Cambridge City Council Forcefully Rejects Effort to Delay Mass. Ave. Bike Lanes
11:09 AM EDT on April 26, 2022
The Cambridge City Council rejected two policy orders that sought to delay implementation of the city's Cycling Safety Ordinance on Monday night after sitting through two and a half hours of public testimony from constituents.
At Monday's Cambridge City Council meeting, Councilors Dennis Carlone, Paul Toner, and E. Denise Simmons jointly sponsored two policy orders that sought to delay the city's plans to build protected bike infrastructure in the vicinity of Porter Square.
Policy order three would have directed the city to delay the installation of new protected bike lanes on two long segments north of Harvard Square until overhead wires from the MTBA's now-decommissioned trolleybus lines have been removed. Policy order six would have shelved the city's "quick build” plan for bike lanes through Porter Square until 2026, "so that Porter Square may be included in the plans for ‘partial construction” infrastructure as part of one, cohesive plan stretching from Dudley Street to Waterhouse Street."
The three sponsors failed to convince any of their colleagues to support the delays. Policy order three failed by a 6-3 margin, and policy order six failed 7-2, after co-sponsor Councilor Carlone voted against the item.
Both opponents and supporters of the Cycling Safety Ordinance had drummed up supporters to speak out on both agenda items during a marathon public comment session.
Supporters of the Ordinance generally focused on its safety and environmental benefits, and expressed disappointment that the Council would delay life-saving safety improvements just to preserve a handful of parking spaces.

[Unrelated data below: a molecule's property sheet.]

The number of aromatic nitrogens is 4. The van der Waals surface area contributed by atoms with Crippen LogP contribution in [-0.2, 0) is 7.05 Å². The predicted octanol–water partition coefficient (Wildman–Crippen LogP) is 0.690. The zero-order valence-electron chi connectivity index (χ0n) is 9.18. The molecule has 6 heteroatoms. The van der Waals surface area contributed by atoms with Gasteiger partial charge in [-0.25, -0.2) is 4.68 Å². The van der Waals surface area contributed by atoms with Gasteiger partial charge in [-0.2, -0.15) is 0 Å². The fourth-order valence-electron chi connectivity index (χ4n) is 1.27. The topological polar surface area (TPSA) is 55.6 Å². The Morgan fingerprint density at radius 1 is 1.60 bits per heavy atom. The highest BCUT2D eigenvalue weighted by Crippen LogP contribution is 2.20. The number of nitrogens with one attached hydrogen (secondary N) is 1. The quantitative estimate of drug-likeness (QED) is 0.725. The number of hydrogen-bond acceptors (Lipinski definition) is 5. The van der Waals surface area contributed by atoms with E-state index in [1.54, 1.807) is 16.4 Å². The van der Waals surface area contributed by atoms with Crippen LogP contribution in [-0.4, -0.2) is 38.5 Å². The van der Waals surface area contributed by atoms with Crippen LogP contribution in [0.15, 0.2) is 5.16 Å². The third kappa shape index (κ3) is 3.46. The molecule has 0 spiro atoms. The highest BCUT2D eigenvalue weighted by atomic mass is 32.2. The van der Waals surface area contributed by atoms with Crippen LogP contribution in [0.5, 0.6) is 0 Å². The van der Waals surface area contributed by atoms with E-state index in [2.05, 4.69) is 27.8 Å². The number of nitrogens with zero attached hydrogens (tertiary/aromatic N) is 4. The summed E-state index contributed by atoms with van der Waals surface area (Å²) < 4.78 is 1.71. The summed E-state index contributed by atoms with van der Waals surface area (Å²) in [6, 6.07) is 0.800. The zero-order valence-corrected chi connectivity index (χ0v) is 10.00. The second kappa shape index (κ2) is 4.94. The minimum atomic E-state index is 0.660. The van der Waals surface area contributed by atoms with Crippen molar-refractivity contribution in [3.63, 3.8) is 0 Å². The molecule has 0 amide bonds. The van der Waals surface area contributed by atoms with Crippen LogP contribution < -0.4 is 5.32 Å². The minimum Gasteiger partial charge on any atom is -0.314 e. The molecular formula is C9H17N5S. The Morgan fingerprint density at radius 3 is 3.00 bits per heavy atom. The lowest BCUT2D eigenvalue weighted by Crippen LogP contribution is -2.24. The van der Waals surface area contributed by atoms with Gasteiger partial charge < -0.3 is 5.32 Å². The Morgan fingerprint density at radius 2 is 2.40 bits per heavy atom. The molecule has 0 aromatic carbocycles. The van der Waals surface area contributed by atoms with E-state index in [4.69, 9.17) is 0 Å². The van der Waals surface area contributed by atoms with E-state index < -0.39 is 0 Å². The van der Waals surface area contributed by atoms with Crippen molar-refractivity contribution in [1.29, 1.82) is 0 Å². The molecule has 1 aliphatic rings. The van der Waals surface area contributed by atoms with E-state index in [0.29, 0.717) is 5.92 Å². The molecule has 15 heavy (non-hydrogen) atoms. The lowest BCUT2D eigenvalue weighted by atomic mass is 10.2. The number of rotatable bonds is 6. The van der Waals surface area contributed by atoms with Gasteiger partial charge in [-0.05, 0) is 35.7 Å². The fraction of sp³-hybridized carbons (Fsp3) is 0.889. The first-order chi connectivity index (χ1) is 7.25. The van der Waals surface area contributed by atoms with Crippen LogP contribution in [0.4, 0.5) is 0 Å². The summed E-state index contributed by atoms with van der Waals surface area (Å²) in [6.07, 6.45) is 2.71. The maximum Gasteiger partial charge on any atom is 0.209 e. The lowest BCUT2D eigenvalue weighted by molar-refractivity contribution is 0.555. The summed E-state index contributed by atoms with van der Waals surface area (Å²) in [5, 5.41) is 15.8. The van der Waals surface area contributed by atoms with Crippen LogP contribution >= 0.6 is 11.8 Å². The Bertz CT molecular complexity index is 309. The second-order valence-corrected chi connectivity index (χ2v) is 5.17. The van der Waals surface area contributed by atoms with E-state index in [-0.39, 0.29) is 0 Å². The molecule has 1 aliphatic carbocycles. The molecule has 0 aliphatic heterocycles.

10 year-old Ada Turner-Tauring, whose family lives near Porter Square, told the Council that "we go through that intersection a lot, and the longer it takes to build protected bike lanes in Porter Square, the longer I won't be able to bike through that intersection because it's not safe."
Supporters of the proposed delay, on the other hand, shared dramatic speculations about what might happen if Massachusetts Avenue loses some of its on-street parking spaces.
Dr. Lisa Price, a physician whose office is on Mass. Ave., asserted that "our young patients, families, and elderly can not bike to their appointments... if (policy orders) three and six are not supported, mental health care in Cambridge will be crushed."
Those threats failed to change minds among the City Council, though, and several Councilors openly expressed their frustration with ongoing attempts to delay safety improvements on Massachusetts Avenue.
"I honestly don't even understand why we're having this conversation at this point. We're already compromising; we're already agreeing, in spite of what the ordinance says, to allow a longer timeline to mitigate some parking loss. And yet we're being told that it's not good enough and we need further delays. So I am a bit frustrated by all this," said Councilor Quinton Zondervan. "People are afraid for their lives, and rightfully so."
Councilor Burhan Azeem was clearly exasperated that bike lane opponents were seeking yet another delay, weeks after the Council approved a plan to hold additional public hearings and miss its original deadline for building protected bike lanes through Porter Square.
"This was not a minor issue in the last election... seven of nine City Councilors ran on implementing (the Cycling Safety Ordinance). And I get it, it's a complicated issue, we need to have compromise. But every time we talk about bicycle safety we compromise," said Azeem. "When will it be good enough? At some point, you just have to admit you don't want the bike lanes."
Also on Monday night, the City Council also formally approved a plan and implementation timeline for building out physically-protected bike lanes on most of Massachusetts Avenue north of Harvard Square by the end of 2026 (8-1, Councilor Simmons opposed).
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